West Nile Virus survivor stresses seriousness as mosquito season looms

Prior to 2009, Sean Lemoine says he knew nothing about West Nile Virus. A year later he was re-learning how to walk a...

Posted: Apr 5, 2018 4:08 AM
Updated: Apr 5, 2018 4:08 AM

Prior to 2009, Sean Lemoine says he knew nothing about West Nile Virus. A year later he was re-learning how to walk after contracting it.

Lemoine, a healthy 36-year-old at the time, was bitten by a mosquito while working in his yard. A few days later he had a fever, went to a doctor, and was told it was some sort of virus but nothing to worry about.

That all changed very quickly, and as part of the Dallas County Health and Human Services department's annual West Nile Virus awareness campaign kickoff, he recounted his story as a warning to others.

"About four or five days after [the fever started] my vision started to black out," says Lemoine. "I started to throw up. I started to fall down because my balance was off.

"I had developed neuroinvasive West Nile Virus. I had developed encephalitis and meningitis."

Things only got worse from there.

"My wife took me to the emergency room. I woke up three weeks later in the intensive care unit, unable to move. I had been put on a ventilator so I [had a tracheotomy], so I couldn't talk. The pain was excruciating. It's like someone running a blow torch over your body."

Lemoine would spend the next two months in a short-term care unit recovering from multiple blood infections, then spend three months re-learning how to swallow, still on a ventilator, then spend six more months re-learning how to walk, which doctors were not certain he'd be able to do.

He was out of work for a total of 18 months, and even though he's mostly recovered there is permanent neurological damage which causes him to struggle with walking and talking, and his immune system is now compromised, leaving him seriously vulnerable to illnesses like the flu.

"I think we take for granted, 'It's just a mosquito bite,'" said DCHHS commissioner John Wiley Price. "Ladies and gentlemen, it is deadly serious."

Here are some tips from DCHHS to help prevent being bitten during mosquito season, which starts ramping up in April and lasts through November:

DEET - Whenever you're outside, use insect repellents that contain DEET, picaridin, or oil of lemon eucalyptus.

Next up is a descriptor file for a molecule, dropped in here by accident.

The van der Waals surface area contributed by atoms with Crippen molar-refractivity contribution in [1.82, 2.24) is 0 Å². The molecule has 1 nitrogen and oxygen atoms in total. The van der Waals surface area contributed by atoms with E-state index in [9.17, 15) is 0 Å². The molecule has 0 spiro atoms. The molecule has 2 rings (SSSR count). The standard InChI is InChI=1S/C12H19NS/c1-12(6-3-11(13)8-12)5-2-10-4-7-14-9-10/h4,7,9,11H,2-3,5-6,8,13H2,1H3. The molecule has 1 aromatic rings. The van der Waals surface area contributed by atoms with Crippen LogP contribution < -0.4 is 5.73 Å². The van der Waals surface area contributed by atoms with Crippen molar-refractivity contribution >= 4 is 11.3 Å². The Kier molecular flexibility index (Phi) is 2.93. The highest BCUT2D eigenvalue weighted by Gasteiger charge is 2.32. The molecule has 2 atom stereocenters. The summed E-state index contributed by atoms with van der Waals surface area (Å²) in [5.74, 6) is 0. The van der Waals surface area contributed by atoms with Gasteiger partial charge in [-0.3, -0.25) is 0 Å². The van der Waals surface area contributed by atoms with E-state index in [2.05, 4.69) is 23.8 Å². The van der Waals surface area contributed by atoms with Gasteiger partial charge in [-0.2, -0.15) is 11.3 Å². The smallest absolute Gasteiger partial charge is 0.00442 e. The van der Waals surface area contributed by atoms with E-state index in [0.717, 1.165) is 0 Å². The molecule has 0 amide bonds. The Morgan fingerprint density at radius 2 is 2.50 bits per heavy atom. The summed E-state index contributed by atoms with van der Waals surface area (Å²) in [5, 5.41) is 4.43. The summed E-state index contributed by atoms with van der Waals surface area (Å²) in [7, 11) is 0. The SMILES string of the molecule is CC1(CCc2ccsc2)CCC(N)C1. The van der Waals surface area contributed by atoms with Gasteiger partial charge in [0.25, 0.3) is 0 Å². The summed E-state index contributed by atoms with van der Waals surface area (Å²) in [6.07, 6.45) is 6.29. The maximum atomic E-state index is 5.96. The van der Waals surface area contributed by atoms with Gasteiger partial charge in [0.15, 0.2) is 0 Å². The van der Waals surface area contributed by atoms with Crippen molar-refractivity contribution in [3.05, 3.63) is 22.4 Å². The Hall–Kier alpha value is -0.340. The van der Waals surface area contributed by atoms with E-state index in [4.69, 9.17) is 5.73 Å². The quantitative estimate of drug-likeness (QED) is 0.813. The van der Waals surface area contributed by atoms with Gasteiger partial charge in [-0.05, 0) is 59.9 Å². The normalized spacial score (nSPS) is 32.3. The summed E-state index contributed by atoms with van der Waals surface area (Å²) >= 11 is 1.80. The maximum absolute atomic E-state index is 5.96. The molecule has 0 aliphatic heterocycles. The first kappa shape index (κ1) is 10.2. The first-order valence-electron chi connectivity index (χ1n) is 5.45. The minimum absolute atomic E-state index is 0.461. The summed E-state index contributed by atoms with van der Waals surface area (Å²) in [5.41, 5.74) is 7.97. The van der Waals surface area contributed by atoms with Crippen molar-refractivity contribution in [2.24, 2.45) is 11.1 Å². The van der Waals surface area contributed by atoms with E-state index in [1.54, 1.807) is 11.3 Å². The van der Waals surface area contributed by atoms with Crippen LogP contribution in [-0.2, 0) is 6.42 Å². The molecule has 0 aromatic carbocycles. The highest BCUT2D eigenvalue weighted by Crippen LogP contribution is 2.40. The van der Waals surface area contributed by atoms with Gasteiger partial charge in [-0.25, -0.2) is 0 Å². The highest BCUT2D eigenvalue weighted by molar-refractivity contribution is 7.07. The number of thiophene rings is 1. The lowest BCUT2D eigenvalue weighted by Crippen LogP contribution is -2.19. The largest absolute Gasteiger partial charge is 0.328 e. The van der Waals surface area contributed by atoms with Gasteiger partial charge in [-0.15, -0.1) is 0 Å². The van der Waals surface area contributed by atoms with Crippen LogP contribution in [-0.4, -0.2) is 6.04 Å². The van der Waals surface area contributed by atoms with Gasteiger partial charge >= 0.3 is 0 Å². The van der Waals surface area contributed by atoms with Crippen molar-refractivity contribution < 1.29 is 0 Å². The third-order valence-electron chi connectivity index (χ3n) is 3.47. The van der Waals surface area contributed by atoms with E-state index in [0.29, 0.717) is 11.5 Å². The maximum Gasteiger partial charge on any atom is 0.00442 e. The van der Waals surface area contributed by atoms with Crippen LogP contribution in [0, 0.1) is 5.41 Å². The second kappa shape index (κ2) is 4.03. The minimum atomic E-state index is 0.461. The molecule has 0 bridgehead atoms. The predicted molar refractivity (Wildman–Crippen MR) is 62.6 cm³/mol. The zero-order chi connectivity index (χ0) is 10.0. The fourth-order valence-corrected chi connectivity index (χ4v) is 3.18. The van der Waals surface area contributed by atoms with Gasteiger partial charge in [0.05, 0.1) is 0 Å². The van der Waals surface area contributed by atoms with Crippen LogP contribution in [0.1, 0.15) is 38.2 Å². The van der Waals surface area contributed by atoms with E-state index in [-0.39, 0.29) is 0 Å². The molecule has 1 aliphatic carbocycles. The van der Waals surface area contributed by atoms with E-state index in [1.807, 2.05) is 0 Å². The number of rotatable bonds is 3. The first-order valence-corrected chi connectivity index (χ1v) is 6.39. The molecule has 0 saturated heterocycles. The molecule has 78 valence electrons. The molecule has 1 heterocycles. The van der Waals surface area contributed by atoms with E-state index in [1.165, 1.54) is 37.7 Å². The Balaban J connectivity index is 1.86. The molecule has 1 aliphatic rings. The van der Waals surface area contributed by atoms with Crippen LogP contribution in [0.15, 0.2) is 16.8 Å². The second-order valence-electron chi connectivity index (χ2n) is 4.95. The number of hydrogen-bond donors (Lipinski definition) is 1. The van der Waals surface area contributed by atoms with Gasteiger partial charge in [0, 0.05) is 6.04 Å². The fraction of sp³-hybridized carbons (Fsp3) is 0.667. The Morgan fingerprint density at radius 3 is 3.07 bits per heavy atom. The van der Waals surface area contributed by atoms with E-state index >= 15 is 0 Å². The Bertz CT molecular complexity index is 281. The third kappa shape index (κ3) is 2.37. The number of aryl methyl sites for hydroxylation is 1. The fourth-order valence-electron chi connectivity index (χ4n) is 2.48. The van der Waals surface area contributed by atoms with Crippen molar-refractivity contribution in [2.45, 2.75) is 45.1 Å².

DRESS - Wear long, loose, and light-colored clothing outside.

DRAIN - Remove all areas of standing water in and around your home. Change water in wading pools, pet dishes, and birdbaths several times a week.

DUSK & DAWN - Stay indoors during dusk and dawn hours when mosquitoes are most active.

"It's an ounce of prevention vs. a pound of cure," says Lemoine. "I assure you, nobody wants to go through what I did."

Mississippi Coronavirus Cases

Data is updated nightly.

Cases: 307332

Reported Deaths: 7095
CountyCasesDeaths
DeSoto20757248
Hinds19869408
Harrison17475302
Rankin13307275
Jackson13095243
Madison9886210
Lee9854169
Jones8289160
Forrest7522146
Lauderdale7185237
Lowndes6261144
Lamar610284
Lafayette6026117
Washington5279132
Bolivar4769129
Oktibbeha455297
Panola4440103
Pearl River4418139
Warren4277118
Marshall4267100
Pontotoc416472
Monroe4056132
Union403575
Neshoba3984176
Lincoln3869107
Hancock371985
Leflore3468124
Sunflower329389
Tate322681
Pike3177104
Scott310472
Yazoo304268
Alcorn297664
Itawamba296776
Copiah292965
Coahoma289677
Simpson287484
Tippah284668
Prentiss275659
Marion265679
Wayne261341
Leake260973
Grenada254882
Covington254380
Adams245882
Newton244859
George237647
Winston225981
Tishomingo222067
Jasper219748
Attala213273
Chickasaw204857
Holmes186471
Clay182354
Stone179131
Clarke176676
Tallahatchie175240
Calhoun163130
Yalobusha158636
Smith158534
Walthall130543
Greene129433
Lawrence126223
Noxubee125833
Montgomery125542
Perry125138
Carroll120826
Amite119941
Webster113432
Jefferson Davis105332
Tunica102525
Claiborne101330
Benton97225
Kemper95126
Humphreys94332
Franklin81723
Quitman78916
Choctaw72817
Jefferson64828
Wilkinson64727
Sharkey49617
Issaquena1686
Unassigned00

Alabama Coronavirus Cases

Cases: 518588

Reported Deaths: 10712
CountyCasesDeaths
Jefferson753351487
Mobile37698798
Madison33829494
Tuscaloosa25245443
Montgomery23942565
Shelby23094238
Baldwin20617300
Lee15510165
Calhoun14277311
Morgan14137268
Etowah13660345
Marshall11952219
Houston10379278
Elmore9988200
Limestone9806147
Cullman9467188
St. Clair9422234
Lauderdale9208227
DeKalb8745181
Talladega8042171
Walker7087275
Jackson6753110
Autauga6715103
Blount6480135
Colbert6200130
Coffee5397112
Dale4766110
Russell428238
Franklin419882
Chilton4080109
Covington4053114
Tallapoosa3892146
Escambia387574
Dallas3526149
Chambers3499122
Clarke346360
Marion3065100
Pike305475
Lawrence295295
Winston272272
Bibb256258
Marengo248561
Geneva245875
Pickens232959
Barbour224755
Hale218675
Butler212266
Fayette208960
Henry187844
Cherokee182044
Randolph176741
Monroe171240
Washington163838
Macon154348
Clay149354
Crenshaw149257
Cleburne146041
Lamar139234
Lowndes136453
Wilcox124327
Bullock121340
Conecuh109028
Perry107926
Sumter102932
Coosa99228
Greene90734
Choctaw58624
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